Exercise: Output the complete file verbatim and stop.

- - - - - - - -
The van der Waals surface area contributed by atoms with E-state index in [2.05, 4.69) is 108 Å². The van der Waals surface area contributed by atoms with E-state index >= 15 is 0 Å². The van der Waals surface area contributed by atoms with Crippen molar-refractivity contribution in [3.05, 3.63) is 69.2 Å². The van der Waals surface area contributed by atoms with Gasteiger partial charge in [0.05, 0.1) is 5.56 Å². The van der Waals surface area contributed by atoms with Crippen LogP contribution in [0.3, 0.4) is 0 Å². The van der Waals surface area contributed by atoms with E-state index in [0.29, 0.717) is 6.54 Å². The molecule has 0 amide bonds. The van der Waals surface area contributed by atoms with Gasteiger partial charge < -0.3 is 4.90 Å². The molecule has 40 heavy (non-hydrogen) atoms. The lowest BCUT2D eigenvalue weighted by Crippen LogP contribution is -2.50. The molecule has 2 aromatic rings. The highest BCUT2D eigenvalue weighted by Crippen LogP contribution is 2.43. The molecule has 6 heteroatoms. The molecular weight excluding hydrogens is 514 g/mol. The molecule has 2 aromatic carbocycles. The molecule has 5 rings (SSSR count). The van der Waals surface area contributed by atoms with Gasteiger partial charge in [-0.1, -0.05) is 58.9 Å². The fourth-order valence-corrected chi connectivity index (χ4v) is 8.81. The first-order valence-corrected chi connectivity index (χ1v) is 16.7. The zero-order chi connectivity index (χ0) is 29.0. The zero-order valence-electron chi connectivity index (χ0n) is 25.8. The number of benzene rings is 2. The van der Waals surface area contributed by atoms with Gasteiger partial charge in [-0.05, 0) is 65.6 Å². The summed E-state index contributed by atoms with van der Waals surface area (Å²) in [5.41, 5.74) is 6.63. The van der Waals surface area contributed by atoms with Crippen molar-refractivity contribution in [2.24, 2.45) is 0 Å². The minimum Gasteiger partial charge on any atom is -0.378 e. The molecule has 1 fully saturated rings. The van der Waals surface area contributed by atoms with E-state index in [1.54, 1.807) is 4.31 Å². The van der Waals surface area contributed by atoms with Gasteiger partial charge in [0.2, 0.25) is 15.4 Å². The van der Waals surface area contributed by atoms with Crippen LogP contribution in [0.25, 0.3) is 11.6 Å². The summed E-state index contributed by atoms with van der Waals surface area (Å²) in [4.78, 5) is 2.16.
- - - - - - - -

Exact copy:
The van der Waals surface area contributed by atoms with E-state index in [2.05, 4.69) is 108 Å². The van der Waals surface area contributed by atoms with E-state index >= 15 is 0 Å². The van der Waals surface area contributed by atoms with Crippen molar-refractivity contribution in [3.05, 3.63) is 69.2 Å². The van der Waals surface area contributed by atoms with Gasteiger partial charge in [0.05, 0.1) is 5.56 Å². The van der Waals surface area contributed by atoms with Crippen LogP contribution in [0.3, 0.4) is 0 Å². The van der Waals surface area contributed by atoms with E-state index in [0.29, 0.717) is 6.54 Å². The molecule has 0 amide bonds. The van der Waals surface area contributed by atoms with Gasteiger partial charge < -0.3 is 4.90 Å². The molecule has 40 heavy (non-hydrogen) atoms. The lowest BCUT2D eigenvalue weighted by Crippen LogP contribution is -2.50. The molecule has 2 aromatic rings. The highest BCUT2D eigenvalue weighted by Crippen LogP contribution is 2.43. The molecule has 6 heteroatoms. The molecular weight excluding hydrogens is 514 g/mol. The molecule has 2 aromatic carbocycles. The molecule has 5 rings (SSSR count). The van der Waals surface area contributed by atoms with Gasteiger partial charge in [-0.1, -0.05) is 58.9 Å². The fourth-order valence-corrected chi connectivity index (χ4v) is 8.81. The first-order valence-corrected chi connectivity index (χ1v) is 16.7. The zero-order chi connectivity index (χ0) is 29.0. The zero-order valence-electron chi connectivity index (χ0n) is 25.8. The number of benzene rings is 2. The van der Waals surface area contributed by atoms with Gasteiger partial charge in [-0.05, 0) is 65.6 Å². The summed E-state index contributed by atoms with van der Waals surface area (Å²) in [5.41, 5.74) is 6.63. The van der Waals surface area contributed by atoms with Crippen molar-refractivity contribution in [2.24, 2.45) is 0 Å². The minimum Gasteiger partial charge on any atom is -0.378 e. The molecule has 1 fully saturated rings. The van der Waals surface area contributed by atoms with E-state index in [1.54, 1.807) is 4.31 Å². The van der Waals surface area contributed by atoms with Gasteiger partial charge in [0.2, 0.25) is 15.4 Å². The van der Waals surface area contributed by atoms with Crippen LogP contribution in [0.25, 0.3) is 11.6 Å². The summed E-state index contributed by atoms with van der Waals surface area (Å²) in [4.78, 5) is 2.16.